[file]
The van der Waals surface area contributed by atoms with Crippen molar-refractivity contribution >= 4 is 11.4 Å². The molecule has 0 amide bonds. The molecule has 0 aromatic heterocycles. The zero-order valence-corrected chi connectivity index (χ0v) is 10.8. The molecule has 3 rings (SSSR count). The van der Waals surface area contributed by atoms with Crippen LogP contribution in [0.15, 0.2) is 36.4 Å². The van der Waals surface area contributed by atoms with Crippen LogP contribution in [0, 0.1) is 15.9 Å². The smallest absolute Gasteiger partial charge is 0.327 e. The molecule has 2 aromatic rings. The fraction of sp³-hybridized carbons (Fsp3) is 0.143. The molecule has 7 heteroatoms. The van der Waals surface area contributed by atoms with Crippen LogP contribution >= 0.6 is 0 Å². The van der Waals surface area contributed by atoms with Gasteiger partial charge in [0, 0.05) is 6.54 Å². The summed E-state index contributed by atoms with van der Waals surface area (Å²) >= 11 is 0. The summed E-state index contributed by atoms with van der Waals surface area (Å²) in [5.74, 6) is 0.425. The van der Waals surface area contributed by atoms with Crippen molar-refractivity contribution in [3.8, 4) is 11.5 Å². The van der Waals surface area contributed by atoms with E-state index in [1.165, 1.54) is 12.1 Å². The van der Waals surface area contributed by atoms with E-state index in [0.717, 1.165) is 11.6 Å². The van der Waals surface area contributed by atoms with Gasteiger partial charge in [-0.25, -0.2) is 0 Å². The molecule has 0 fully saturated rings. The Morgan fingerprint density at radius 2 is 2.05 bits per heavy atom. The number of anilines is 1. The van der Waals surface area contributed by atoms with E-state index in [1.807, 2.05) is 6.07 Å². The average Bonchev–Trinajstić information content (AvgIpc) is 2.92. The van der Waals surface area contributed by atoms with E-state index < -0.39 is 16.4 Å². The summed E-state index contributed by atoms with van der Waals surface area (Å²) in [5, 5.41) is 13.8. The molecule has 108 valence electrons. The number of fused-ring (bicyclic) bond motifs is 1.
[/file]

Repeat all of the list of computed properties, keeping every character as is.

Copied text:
The van der Waals surface area contributed by atoms with Crippen molar-refractivity contribution >= 4 is 11.4 Å². The molecule has 0 amide bonds. The molecule has 0 aromatic heterocycles. The zero-order valence-corrected chi connectivity index (χ0v) is 10.8. The molecule has 3 rings (SSSR count). The van der Waals surface area contributed by atoms with Crippen LogP contribution in [0.15, 0.2) is 36.4 Å². The van der Waals surface area contributed by atoms with Crippen LogP contribution in [0, 0.1) is 15.9 Å². The smallest absolute Gasteiger partial charge is 0.327 e. The molecule has 2 aromatic rings. The fraction of sp³-hybridized carbons (Fsp3) is 0.143. The molecule has 7 heteroatoms. The van der Waals surface area contributed by atoms with Crippen LogP contribution >= 0.6 is 0 Å². The van der Waals surface area contributed by atoms with Gasteiger partial charge in [0, 0.05) is 6.54 Å². The summed E-state index contributed by atoms with van der Waals surface area (Å²) >= 11 is 0. The summed E-state index contributed by atoms with van der Waals surface area (Å²) in [5.74, 6) is 0.425. The van der Waals surface area contributed by atoms with Crippen molar-refractivity contribution in [3.8, 4) is 11.5 Å². The van der Waals surface area contributed by atoms with E-state index in [1.165, 1.54) is 12.1 Å². The van der Waals surface area contributed by atoms with E-state index in [0.717, 1.165) is 11.6 Å². The van der Waals surface area contributed by atoms with Gasteiger partial charge in [-0.25, -0.2) is 0 Å². The molecule has 0 fully saturated rings. The Morgan fingerprint density at radius 2 is 2.05 bits per heavy atom. The number of anilines is 1. The van der Waals surface area contributed by atoms with E-state index in [1.807, 2.05) is 6.07 Å². The average Bonchev–Trinajstić information content (AvgIpc) is 2.92. The van der Waals surface area contributed by atoms with E-state index < -0.39 is 16.4 Å². The summed E-state index contributed by atoms with van der Waals surface area (Å²) in [5, 5.41) is 13.8. The molecule has 108 valence electrons. The number of fused-ring (bicyclic) bond motifs is 1.